“Customer referrals work well in this business,” says Rao. “We got the Vodafone global deal based on the work we did for Vodafone India.”
Over the years, Rao has seen a sea change in his dynamics with customers—from no customers to customers calling at his office for new products.
“Early on, we decided to be a mass-market player, focusing on voice and in 13 Indian languages,” says Raman, chief technology officer and co-founder. Rao and Raman have their tasks carved out—Rao deals with strategy and business; Raman, with technology.
OnMobile’s voice products include cricket scores, ringtone downloads, classifieds and ticketing.
“OnMobile pioneered voice-based services. It became very popular due to the ease of use,” says Ashish Basil, partner, transaction advisory services, at audit and consulting firm Ernst and Young India. “This helped give them a platform to offer other products.”
Acquiring French speech recognition company Telisma SA in 2008, OnMobile expanded its voice services to languages as diverse as Spanish, Thai and Arabic.
Another OnMobile forte has been caller ring-back tones, which allows users to replace the regular phone ringtones with film songs. OnMobile was the first to introduce the service in India in 2004. Today, nearly one-third of mobile consumers in India use caller ring-back tones, and 45% of the company’s revenue comes from this service.
The company’s appetite for inorganic growth is far from satiated, even after its acquisitions of Telisma and Vox Mobili SA, a French mobile VAS company. With some Rs640 crore in reserves, OnMobile is scouting for acquisitions in the US and Europe to fulfil Rao’s vision for the industry: “In 10 years, the mobile VAS industry will surpass the Internet industry worldwide.”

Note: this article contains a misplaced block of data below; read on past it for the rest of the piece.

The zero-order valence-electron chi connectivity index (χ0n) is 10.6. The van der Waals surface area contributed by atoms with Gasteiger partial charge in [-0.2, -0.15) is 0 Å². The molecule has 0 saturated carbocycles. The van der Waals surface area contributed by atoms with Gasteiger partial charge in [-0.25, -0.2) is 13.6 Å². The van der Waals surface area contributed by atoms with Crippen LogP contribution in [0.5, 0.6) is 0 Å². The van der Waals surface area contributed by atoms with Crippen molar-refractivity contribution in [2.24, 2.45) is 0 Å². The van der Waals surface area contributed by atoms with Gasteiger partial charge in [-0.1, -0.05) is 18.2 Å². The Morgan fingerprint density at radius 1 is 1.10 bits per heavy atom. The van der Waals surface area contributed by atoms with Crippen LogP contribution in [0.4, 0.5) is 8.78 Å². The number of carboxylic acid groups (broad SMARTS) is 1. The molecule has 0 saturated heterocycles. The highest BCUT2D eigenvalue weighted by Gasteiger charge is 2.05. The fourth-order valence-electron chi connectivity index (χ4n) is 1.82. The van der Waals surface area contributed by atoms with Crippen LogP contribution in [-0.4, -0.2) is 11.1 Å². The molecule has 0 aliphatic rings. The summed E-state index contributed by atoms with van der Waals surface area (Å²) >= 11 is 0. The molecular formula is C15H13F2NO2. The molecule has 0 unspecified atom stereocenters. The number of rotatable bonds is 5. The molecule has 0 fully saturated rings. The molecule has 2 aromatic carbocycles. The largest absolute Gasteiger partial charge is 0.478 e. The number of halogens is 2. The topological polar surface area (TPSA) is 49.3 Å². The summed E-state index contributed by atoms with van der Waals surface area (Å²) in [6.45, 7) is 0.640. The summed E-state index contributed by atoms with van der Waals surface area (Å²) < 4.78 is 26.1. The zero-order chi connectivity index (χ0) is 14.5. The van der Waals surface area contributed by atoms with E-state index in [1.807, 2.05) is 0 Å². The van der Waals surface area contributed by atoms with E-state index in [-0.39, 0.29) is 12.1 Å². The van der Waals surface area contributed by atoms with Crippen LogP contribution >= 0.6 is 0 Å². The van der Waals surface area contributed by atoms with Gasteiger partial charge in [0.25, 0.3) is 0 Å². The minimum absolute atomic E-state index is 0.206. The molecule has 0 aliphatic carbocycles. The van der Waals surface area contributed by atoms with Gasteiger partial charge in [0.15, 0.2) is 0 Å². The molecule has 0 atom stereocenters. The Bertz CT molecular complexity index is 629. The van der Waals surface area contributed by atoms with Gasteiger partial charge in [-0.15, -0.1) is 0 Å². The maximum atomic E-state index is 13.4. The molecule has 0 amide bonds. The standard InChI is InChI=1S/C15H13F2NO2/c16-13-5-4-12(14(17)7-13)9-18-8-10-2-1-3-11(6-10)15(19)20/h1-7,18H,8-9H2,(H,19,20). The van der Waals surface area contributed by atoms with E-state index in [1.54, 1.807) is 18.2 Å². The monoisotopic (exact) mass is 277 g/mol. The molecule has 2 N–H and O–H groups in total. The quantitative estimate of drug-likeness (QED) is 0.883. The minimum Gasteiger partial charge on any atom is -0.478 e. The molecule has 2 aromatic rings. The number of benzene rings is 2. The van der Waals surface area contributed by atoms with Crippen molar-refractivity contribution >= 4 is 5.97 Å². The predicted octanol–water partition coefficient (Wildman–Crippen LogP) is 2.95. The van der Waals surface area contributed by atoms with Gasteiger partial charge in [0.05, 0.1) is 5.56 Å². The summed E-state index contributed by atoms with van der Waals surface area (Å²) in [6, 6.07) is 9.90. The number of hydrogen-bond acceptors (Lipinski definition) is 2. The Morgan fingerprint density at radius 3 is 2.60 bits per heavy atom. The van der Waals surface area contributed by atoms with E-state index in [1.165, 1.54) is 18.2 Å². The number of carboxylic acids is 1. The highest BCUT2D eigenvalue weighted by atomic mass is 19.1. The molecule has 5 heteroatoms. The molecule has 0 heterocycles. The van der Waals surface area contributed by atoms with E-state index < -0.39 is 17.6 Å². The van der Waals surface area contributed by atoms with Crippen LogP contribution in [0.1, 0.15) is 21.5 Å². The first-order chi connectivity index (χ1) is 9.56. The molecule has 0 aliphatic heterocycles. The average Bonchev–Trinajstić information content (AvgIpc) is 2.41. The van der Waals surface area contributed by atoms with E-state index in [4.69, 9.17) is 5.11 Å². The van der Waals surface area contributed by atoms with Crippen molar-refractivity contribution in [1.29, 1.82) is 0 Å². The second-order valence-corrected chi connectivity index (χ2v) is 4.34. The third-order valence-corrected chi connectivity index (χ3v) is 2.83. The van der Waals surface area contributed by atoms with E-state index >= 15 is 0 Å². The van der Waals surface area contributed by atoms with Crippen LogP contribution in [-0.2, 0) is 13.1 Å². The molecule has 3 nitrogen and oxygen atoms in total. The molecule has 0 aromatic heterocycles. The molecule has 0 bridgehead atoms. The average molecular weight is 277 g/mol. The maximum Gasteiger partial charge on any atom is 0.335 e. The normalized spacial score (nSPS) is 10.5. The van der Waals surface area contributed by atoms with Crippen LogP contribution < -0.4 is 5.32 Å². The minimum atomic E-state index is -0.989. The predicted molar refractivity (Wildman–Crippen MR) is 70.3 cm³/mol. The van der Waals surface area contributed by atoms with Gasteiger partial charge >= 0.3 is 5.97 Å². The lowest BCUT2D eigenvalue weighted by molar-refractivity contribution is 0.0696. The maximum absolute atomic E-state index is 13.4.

OnMobile is trying to create an ecosystem of firms around it. It was the first company to be incubated in the VAS space in India. In early 2007 it returned the favour, incubating Bangalore-based start-up Ver Se Innovation Pvt. Ltd, which specializes in mobile classifieds.
“Incubation helps create a pipeline of ideas which can be executed faster,” says Virendra Gupta, chief executive and co-founder of Ver Se.
OnMobile gave Ver Se seed capital, brought in a venture capital investor, with Rao sitting on the board. He hopes to incubate more such firms.
Rao, who enjoys sailing and gifted himself a private yacht last year, believes in being generous to his employees. The company says its 2008 public offer created as many as 55 crorepatis (millionaires).
Rajnikanth V., a client delivery manager at OnMobile, was one of the beneficiaries. He bought his favourite set of wheels with his employee stock options, a BMW 3 series.
“I come from a middle-class family,” says Rajnikanth. “I would have never been able to buy this car if it weren’t for the stock options.”
Rajnikanth, who bought the Rs40 lakh luxury sedan, is the envy of many. “Every time I stop at a red light, four or five people look at the car.”
Much like his swanky wheels, OnMobile, too, is the envy of many in the VAS arena.